The “Invisible” Craft Of Mads Mikkelsen In Another Round

Mikkelsen makes the dancing seem like the flight of a phoenix who has just risen from the ashes of existence
The “Invisible” Craft Of Mads Mikkelsen In Another Round

During a particularly striking confrontation scene in Another Round (directed by Thomas Vinterberg), Anika (an immaculate Maria Bonnevie) lashes out at Mads Mikkelsen's Martin for being "invisible" during the later years of their marriage. Anika also emphasises the fact that Martin is hardly ever present and this is what has led to the decay of their relationship.

A lot of classical acting theory focuses on the fact that the actor needs to live in the moment and be present, at all times. How does an actor therefore imbibe a character who's perpetually absent from life, until alcohol seeps into his bloodstream? This is where Mikkelsen's sheer mastery of the mystifying art and science of performance comes in. He shines in this intoxicating tragicomedy, by making his virtuoso-like presence seem effortless and his skills invisible. And this is exactly why his portrayal of Martin is a masterclass in the true sense of the term and should be analysed in the years to come.

Here are eight reasons that this is a performance for the ages and that we should raise a toast to Mads and his absolutely maddening portrayal of Martin:

1. Whenever Vinterberg captures Martin in tight close-ups or tighter mid-shots, Mikkelsen does something absolutely extraordinary. Whether it is a poignant smile or a mild breakdown, he lets the emotions "fade in" on his face gradually. You can see the hint of a smile slowly building at the corners of his lips and how it takes some time to reach the twinkle in his eyes. You automatically get the sense that Martin has lost touch with his feelings and it's almost as if his facial muscles are sometimes unsure about expressing something they haven't in a long time.

2. Sturla Brandth Grøvlen's camera in Another Round is an enigma in itself. It captures the escalating alcohol levels by constantly being in a perpetual state of dizziness, somewhere between complete abandon and complete control. Mikkelsen ensures that he has a symbiotic relationship with this carefree camera movement by making Martin play along to its groove. It's almost like the drummer and the bass player tightly locking together to create an impeccable rhythm section.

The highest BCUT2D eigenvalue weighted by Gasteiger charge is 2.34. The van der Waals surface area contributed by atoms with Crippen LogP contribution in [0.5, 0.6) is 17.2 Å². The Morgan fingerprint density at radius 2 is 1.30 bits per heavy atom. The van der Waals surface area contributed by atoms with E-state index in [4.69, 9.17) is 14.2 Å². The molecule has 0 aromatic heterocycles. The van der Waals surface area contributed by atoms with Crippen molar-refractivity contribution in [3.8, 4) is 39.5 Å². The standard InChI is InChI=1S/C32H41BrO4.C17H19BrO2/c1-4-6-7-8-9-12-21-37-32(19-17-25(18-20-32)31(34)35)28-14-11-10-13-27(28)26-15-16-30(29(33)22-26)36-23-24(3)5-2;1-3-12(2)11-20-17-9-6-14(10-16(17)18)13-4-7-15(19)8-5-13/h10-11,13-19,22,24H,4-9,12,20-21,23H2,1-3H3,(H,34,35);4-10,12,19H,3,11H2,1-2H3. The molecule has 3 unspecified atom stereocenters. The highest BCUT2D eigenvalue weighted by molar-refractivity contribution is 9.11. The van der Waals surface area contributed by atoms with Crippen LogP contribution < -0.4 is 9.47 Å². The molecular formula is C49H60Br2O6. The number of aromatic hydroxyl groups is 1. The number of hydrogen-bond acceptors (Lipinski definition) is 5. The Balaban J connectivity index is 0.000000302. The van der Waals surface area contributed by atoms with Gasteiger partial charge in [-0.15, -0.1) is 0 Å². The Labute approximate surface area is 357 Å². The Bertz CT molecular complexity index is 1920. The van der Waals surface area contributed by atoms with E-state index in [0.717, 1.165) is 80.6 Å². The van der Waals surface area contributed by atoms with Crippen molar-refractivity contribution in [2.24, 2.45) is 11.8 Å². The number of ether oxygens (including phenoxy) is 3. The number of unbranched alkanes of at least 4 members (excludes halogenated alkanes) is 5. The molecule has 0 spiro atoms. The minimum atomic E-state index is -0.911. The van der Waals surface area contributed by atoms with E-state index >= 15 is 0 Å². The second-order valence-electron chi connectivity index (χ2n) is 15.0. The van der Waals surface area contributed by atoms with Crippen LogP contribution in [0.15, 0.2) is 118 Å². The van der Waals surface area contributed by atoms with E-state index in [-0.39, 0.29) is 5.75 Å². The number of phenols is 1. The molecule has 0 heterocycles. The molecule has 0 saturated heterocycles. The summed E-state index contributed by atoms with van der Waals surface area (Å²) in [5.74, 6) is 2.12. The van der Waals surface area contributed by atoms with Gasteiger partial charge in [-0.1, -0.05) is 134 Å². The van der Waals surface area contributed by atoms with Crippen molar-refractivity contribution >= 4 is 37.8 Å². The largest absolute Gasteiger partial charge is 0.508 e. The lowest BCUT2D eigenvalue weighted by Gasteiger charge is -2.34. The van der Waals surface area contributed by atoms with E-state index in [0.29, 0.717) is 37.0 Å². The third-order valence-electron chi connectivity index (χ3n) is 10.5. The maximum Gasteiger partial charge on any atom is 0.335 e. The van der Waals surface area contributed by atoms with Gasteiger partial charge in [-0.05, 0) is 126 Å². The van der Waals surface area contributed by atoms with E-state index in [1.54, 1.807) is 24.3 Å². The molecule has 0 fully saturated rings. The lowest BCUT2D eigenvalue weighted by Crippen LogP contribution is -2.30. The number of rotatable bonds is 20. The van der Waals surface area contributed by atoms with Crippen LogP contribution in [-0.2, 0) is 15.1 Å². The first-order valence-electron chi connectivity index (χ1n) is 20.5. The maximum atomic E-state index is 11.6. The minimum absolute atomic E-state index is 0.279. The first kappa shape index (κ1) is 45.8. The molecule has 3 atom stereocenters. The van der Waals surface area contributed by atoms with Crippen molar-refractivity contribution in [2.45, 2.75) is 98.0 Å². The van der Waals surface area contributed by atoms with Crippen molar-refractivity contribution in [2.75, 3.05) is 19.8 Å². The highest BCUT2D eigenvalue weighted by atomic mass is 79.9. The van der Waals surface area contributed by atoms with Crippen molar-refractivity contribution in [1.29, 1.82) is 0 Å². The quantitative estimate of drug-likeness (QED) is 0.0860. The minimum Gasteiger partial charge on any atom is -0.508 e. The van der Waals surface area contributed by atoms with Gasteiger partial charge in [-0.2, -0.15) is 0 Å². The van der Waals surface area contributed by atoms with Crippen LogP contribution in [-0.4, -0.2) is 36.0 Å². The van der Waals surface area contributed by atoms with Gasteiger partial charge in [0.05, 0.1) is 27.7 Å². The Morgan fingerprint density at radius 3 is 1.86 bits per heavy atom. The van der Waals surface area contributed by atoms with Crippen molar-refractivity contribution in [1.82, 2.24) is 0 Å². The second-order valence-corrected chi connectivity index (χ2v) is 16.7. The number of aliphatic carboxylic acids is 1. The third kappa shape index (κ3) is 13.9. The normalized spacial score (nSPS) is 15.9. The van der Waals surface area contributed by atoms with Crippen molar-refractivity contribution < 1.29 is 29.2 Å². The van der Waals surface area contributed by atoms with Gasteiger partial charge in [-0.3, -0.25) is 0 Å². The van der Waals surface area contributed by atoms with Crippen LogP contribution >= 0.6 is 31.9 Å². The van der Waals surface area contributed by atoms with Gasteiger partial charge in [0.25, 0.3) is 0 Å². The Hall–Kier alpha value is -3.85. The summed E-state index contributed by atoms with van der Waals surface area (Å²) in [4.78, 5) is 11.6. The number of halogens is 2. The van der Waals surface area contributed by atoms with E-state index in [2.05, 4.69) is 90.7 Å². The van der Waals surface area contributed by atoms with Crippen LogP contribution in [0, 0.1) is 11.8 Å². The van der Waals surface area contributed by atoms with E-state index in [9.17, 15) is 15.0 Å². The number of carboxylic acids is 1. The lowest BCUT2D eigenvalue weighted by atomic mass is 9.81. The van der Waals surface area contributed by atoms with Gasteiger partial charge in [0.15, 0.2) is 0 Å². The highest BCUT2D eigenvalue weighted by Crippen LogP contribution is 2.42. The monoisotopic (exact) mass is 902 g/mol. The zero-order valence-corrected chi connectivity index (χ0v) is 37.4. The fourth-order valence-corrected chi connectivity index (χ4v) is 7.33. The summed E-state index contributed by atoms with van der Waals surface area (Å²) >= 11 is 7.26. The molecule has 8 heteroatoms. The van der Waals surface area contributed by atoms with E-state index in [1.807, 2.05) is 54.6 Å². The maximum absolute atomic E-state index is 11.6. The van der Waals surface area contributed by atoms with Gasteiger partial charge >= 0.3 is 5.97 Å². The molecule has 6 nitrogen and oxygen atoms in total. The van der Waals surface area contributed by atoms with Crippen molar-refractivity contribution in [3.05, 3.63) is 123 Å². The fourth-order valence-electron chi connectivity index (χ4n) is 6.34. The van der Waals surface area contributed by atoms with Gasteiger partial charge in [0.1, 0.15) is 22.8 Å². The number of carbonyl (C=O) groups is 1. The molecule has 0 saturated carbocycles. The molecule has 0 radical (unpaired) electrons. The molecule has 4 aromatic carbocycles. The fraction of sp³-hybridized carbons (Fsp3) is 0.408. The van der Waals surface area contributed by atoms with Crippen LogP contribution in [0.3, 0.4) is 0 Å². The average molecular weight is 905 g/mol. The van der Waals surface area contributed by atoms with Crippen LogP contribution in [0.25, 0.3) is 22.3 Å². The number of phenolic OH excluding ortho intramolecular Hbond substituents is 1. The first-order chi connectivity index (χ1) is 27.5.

3. It's hard to make a brooding, existential and strikingly banal character not seem like a boring performance. But in an initial classroom scene where Mikkelsen is giving a yawn-inducing lecture on industrial revolution, he even makes boredom look interesting by inflections of speech and an eternally confused blank look.

4. A good actor needs to be empathetic and induce empathy in the audience. But a great actor will make the audience question their own empathy at some points in a film. Mikkelsen does exactly that in the emotional and rather violent outburst with his wife. He does not make it a Pacino- or Di Caprio-like standard Hollywood outburst. Instead he dials it down just enough to make it look like a man's vulnerabilities getting the better of him.

5. The adage "acting is reacting" is perhaps as old as cinema itself. But Mikkelsen doesn't even "react" in the conventional sense of the term. Sometimes his face is just a blank slate, yet it is a landscape of existential doom. Sometimes he just listens with his void-like eyes and the audience is left to imagine the thoughts bubbling under the surface.